Published September 20. 2012 9:00PM Updated September 21. 2012 3:31PM
Hartford — Republican U.S. Senate candidate Linda McMahon announced late Thursday that she and her husband, Vince McMahon, intend to repay with interest all "private individuals" from their 1976 personal bankruptcy.
In a statement, McMahon said the decision was prompted by The Day's disclosure this week of their recently discovered bankruptcy records.
The records, located at a national archives storage facility in Massachusetts, showed the McMahons facing $955,805 in claims from 26 creditors. The court docket showed a discharge of debt in 1977, with the case concluding in 1982 with a reported $1,265 payment to creditors and a court-appointed trustee.
It was unclear from the files whether the McMahons paid more than $1,265 to creditors, although Linda McMahon has for years insisted that they repaid the Internal Revenue Service.
McMahon, now a Greenwich millionaire and former WWE executive, said the first copy of the records she had seen since the proceedings was that which The Day provided her campaign on Tuesday.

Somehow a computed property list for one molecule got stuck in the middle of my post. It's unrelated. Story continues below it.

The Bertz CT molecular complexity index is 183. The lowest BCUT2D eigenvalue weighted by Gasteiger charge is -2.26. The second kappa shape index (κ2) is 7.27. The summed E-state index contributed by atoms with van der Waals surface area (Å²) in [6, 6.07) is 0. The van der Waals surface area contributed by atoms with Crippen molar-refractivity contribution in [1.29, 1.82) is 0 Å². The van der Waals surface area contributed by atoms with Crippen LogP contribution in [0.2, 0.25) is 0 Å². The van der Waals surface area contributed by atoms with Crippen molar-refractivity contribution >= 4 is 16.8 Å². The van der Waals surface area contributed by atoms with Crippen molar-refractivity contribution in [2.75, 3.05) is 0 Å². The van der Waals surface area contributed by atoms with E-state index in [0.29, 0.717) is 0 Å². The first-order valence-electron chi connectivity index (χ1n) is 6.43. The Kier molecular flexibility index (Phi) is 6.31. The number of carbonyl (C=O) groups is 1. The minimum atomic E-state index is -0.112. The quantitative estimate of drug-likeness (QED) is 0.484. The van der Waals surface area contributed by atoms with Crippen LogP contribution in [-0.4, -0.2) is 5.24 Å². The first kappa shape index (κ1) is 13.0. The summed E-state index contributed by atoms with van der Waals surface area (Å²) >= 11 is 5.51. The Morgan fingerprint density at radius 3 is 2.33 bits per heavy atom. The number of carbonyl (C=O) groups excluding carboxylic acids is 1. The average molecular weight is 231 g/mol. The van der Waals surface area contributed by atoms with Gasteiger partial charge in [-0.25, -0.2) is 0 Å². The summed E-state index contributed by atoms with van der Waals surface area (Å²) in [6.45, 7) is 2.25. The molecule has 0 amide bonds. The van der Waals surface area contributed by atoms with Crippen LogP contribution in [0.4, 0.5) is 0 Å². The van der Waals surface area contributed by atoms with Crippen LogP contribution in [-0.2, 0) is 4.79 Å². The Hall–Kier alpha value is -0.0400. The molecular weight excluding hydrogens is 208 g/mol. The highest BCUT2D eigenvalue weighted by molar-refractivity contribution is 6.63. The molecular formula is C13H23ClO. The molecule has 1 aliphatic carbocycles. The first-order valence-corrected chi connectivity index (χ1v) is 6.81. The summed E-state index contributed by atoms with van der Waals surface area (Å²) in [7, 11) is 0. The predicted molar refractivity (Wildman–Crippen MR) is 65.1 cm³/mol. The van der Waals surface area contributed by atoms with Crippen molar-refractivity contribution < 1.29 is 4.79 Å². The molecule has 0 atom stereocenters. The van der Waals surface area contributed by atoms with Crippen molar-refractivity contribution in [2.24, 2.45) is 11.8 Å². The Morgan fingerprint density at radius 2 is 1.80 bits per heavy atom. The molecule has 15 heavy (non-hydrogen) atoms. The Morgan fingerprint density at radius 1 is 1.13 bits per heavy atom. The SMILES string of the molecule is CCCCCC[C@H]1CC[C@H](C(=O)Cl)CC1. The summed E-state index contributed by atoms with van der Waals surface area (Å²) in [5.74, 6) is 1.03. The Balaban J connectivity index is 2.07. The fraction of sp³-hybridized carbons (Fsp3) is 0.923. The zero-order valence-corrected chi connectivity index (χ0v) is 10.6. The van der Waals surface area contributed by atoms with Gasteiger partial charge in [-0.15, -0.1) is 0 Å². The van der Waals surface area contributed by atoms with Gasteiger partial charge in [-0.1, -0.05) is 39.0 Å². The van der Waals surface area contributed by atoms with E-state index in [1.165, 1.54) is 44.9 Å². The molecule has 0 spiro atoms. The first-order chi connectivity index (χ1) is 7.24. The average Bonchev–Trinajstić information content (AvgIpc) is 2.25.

"Over the past two days, Vince and I have begun attempts to locate and reach out to all the individuals on the creditor list. It is our intention to reimburse all private individual creditors that can be reached," McMahon said in the release. "We feel it is the right thing to do to pay them in full, including an adjustment for inflation at four times the initial amount as shown on the list of creditors."
Chris Murphy, her opponent in the Senate race, was not impressed by the gesture.
"The McMahons had the ability to pay these debts a long time ago," Murphy's spokesman, Ben Marter, said in a statement. "It's a shame that it took 36 years and mounting political pressure for Linda McMahon to finally pay some, but apparently not all, of her debts.
"The timing of her newfound goodwill reeks of political expediency but unfortunately, McMahon is only raising more questions about her financial dealings. Voters deserve to know who she still owes, how she plans to pay them back, how much, and why she only now decided to make right on her debts."
McMahon campaign's claimed earlier in the week that the couple repaid more than half of all they owed their 1970s creditors.